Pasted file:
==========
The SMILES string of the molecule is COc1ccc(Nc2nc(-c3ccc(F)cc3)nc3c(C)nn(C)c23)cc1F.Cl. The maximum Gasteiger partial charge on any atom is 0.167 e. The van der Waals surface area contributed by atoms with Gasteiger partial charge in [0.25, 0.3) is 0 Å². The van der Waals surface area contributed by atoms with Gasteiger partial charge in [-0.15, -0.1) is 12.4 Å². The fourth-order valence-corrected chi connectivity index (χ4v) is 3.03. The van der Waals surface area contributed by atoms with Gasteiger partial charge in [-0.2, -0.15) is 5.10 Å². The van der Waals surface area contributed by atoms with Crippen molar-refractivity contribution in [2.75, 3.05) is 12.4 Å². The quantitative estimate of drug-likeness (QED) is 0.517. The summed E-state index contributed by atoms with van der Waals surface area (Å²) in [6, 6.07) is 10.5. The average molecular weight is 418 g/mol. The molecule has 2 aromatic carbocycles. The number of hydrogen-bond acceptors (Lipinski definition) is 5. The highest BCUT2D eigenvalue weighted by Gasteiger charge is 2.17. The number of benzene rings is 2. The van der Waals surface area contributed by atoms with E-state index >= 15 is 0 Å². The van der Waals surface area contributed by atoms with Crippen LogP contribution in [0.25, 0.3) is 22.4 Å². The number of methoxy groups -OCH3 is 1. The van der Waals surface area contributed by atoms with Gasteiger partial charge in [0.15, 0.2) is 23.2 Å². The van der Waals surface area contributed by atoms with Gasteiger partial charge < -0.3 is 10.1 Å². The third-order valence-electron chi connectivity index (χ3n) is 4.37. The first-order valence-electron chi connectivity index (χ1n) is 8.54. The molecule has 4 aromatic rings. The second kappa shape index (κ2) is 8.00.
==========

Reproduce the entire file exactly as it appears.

The SMILES string of the molecule is COc1ccc(Nc2nc(-c3ccc(F)cc3)nc3c(C)nn(C)c23)cc1F.Cl. The maximum Gasteiger partial charge on any atom is 0.167 e. The van der Waals surface area contributed by atoms with Gasteiger partial charge in [0.25, 0.3) is 0 Å². The van der Waals surface area contributed by atoms with Gasteiger partial charge in [-0.15, -0.1) is 12.4 Å². The fourth-order valence-corrected chi connectivity index (χ4v) is 3.03. The van der Waals surface area contributed by atoms with Gasteiger partial charge in [-0.2, -0.15) is 5.10 Å². The van der Waals surface area contributed by atoms with Crippen molar-refractivity contribution in [2.75, 3.05) is 12.4 Å². The quantitative estimate of drug-likeness (QED) is 0.517. The summed E-state index contributed by atoms with van der Waals surface area (Å²) in [6, 6.07) is 10.5. The average molecular weight is 418 g/mol. The molecule has 2 aromatic carbocycles. The number of hydrogen-bond acceptors (Lipinski definition) is 5. The highest BCUT2D eigenvalue weighted by Gasteiger charge is 2.17. The number of benzene rings is 2. The van der Waals surface area contributed by atoms with E-state index >= 15 is 0 Å². The van der Waals surface area contributed by atoms with Crippen LogP contribution in [0.25, 0.3) is 22.4 Å². The number of methoxy groups -OCH3 is 1. The van der Waals surface area contributed by atoms with Gasteiger partial charge in [0.15, 0.2) is 23.2 Å². The van der Waals surface area contributed by atoms with Gasteiger partial charge < -0.3 is 10.1 Å². The third-order valence-electron chi connectivity index (χ3n) is 4.37. The first-order valence-electron chi connectivity index (χ1n) is 8.54. The molecule has 4 aromatic rings. The second kappa shape index (κ2) is 8.00.